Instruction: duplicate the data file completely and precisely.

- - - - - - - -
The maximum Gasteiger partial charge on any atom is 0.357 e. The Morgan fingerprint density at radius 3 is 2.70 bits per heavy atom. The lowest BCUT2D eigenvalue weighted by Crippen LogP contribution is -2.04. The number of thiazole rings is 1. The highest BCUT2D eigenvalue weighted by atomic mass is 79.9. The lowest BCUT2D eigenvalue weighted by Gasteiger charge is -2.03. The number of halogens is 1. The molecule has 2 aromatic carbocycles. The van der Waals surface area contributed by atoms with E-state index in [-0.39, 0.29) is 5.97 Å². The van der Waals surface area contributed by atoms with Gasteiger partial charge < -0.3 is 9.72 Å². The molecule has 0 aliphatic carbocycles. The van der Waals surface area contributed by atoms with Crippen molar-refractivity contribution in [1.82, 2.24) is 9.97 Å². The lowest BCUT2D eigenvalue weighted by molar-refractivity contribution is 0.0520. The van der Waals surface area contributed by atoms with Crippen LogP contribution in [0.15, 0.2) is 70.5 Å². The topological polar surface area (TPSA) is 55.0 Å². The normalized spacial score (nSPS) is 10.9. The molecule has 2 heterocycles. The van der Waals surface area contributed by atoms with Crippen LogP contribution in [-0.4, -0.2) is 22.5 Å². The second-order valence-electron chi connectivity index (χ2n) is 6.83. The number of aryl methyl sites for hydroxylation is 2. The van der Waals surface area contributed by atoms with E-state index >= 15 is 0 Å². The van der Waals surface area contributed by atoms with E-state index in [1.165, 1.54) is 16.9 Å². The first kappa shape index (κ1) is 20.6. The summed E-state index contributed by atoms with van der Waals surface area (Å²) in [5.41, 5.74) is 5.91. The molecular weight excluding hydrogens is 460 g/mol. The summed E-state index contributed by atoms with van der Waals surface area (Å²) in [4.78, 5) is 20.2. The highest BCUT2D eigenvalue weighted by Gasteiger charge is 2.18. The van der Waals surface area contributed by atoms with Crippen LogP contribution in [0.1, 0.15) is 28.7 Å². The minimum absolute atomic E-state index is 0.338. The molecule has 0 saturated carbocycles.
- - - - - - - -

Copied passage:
The maximum Gasteiger partial charge on any atom is 0.357 e. The Morgan fingerprint density at radius 3 is 2.70 bits per heavy atom. The lowest BCUT2D eigenvalue weighted by Crippen LogP contribution is -2.04. The number of thiazole rings is 1. The highest BCUT2D eigenvalue weighted by atomic mass is 79.9. The lowest BCUT2D eigenvalue weighted by Gasteiger charge is -2.03. The number of halogens is 1. The molecule has 2 aromatic carbocycles. The van der Waals surface area contributed by atoms with E-state index in [-0.39, 0.29) is 5.97 Å². The van der Waals surface area contributed by atoms with Gasteiger partial charge < -0.3 is 9.72 Å². The molecule has 0 aliphatic carbocycles. The van der Waals surface area contributed by atoms with Crippen molar-refractivity contribution in [1.82, 2.24) is 9.97 Å². The lowest BCUT2D eigenvalue weighted by molar-refractivity contribution is 0.0520. The van der Waals surface area contributed by atoms with Crippen LogP contribution in [0.15, 0.2) is 70.5 Å². The topological polar surface area (TPSA) is 55.0 Å². The normalized spacial score (nSPS) is 10.9. The molecule has 2 heterocycles. The van der Waals surface area contributed by atoms with Crippen LogP contribution in [-0.4, -0.2) is 22.5 Å². The second-order valence-electron chi connectivity index (χ2n) is 6.83. The number of aryl methyl sites for hydroxylation is 2. The van der Waals surface area contributed by atoms with E-state index >= 15 is 0 Å². The van der Waals surface area contributed by atoms with E-state index in [1.165, 1.54) is 16.9 Å². The first kappa shape index (κ1) is 20.6. The summed E-state index contributed by atoms with van der Waals surface area (Å²) in [5.41, 5.74) is 5.91. The molecular weight excluding hydrogens is 460 g/mol. The summed E-state index contributed by atoms with van der Waals surface area (Å²) in [4.78, 5) is 20.2. The highest BCUT2D eigenvalue weighted by Gasteiger charge is 2.18. The van der Waals surface area contributed by atoms with Crippen LogP contribution in [0.1, 0.15) is 28.7 Å². The minimum absolute atomic E-state index is 0.338. The molecule has 0 saturated carbocycles.